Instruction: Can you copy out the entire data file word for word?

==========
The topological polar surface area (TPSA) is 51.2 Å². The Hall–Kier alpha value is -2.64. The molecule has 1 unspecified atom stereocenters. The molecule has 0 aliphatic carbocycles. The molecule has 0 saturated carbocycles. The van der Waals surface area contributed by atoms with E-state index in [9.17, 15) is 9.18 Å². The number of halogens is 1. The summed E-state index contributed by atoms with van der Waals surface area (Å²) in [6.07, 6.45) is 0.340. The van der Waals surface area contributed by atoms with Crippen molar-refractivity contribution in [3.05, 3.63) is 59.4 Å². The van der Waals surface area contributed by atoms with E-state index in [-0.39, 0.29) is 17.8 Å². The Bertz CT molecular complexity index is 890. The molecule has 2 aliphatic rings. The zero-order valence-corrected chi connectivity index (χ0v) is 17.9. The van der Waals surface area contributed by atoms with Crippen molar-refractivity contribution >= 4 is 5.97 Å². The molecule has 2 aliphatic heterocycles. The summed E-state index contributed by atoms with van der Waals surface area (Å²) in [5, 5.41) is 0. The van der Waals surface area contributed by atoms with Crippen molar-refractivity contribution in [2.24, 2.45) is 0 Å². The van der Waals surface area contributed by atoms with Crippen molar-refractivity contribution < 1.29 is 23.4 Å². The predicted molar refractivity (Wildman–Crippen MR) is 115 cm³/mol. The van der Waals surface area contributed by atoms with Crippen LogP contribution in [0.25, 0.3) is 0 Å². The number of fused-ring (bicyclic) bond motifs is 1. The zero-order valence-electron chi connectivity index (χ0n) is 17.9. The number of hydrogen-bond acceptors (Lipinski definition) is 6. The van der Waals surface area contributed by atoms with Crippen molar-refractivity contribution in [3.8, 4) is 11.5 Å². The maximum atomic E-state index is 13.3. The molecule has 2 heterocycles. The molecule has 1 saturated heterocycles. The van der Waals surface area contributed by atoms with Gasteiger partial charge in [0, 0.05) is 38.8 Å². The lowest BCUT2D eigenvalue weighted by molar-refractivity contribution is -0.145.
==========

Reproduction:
The topological polar surface area (TPSA) is 51.2 Å². The Hall–Kier alpha value is -2.64. The molecule has 1 unspecified atom stereocenters. The molecule has 0 aliphatic carbocycles. The molecule has 0 saturated carbocycles. The van der Waals surface area contributed by atoms with E-state index in [9.17, 15) is 9.18 Å². The number of halogens is 1. The summed E-state index contributed by atoms with van der Waals surface area (Å²) in [6.07, 6.45) is 0.340. The van der Waals surface area contributed by atoms with Crippen molar-refractivity contribution in [3.05, 3.63) is 59.4 Å². The van der Waals surface area contributed by atoms with E-state index in [-0.39, 0.29) is 17.8 Å². The Bertz CT molecular complexity index is 890. The molecule has 2 aliphatic rings. The zero-order valence-corrected chi connectivity index (χ0v) is 17.9. The van der Waals surface area contributed by atoms with Crippen molar-refractivity contribution >= 4 is 5.97 Å². The molecule has 2 aliphatic heterocycles. The summed E-state index contributed by atoms with van der Waals surface area (Å²) in [5, 5.41) is 0. The van der Waals surface area contributed by atoms with Crippen molar-refractivity contribution in [2.24, 2.45) is 0 Å². The van der Waals surface area contributed by atoms with Crippen molar-refractivity contribution < 1.29 is 23.4 Å². The predicted molar refractivity (Wildman–Crippen MR) is 115 cm³/mol. The van der Waals surface area contributed by atoms with Crippen LogP contribution in [0.25, 0.3) is 0 Å². The number of fused-ring (bicyclic) bond motifs is 1. The zero-order valence-electron chi connectivity index (χ0n) is 17.9. The number of hydrogen-bond acceptors (Lipinski definition) is 6. The van der Waals surface area contributed by atoms with Crippen molar-refractivity contribution in [3.8, 4) is 11.5 Å². The maximum atomic E-state index is 13.3. The molecule has 2 heterocycles. The molecule has 1 saturated heterocycles. The van der Waals surface area contributed by atoms with Gasteiger partial charge in [0, 0.05) is 38.8 Å². The lowest BCUT2D eigenvalue weighted by molar-refractivity contribution is -0.145.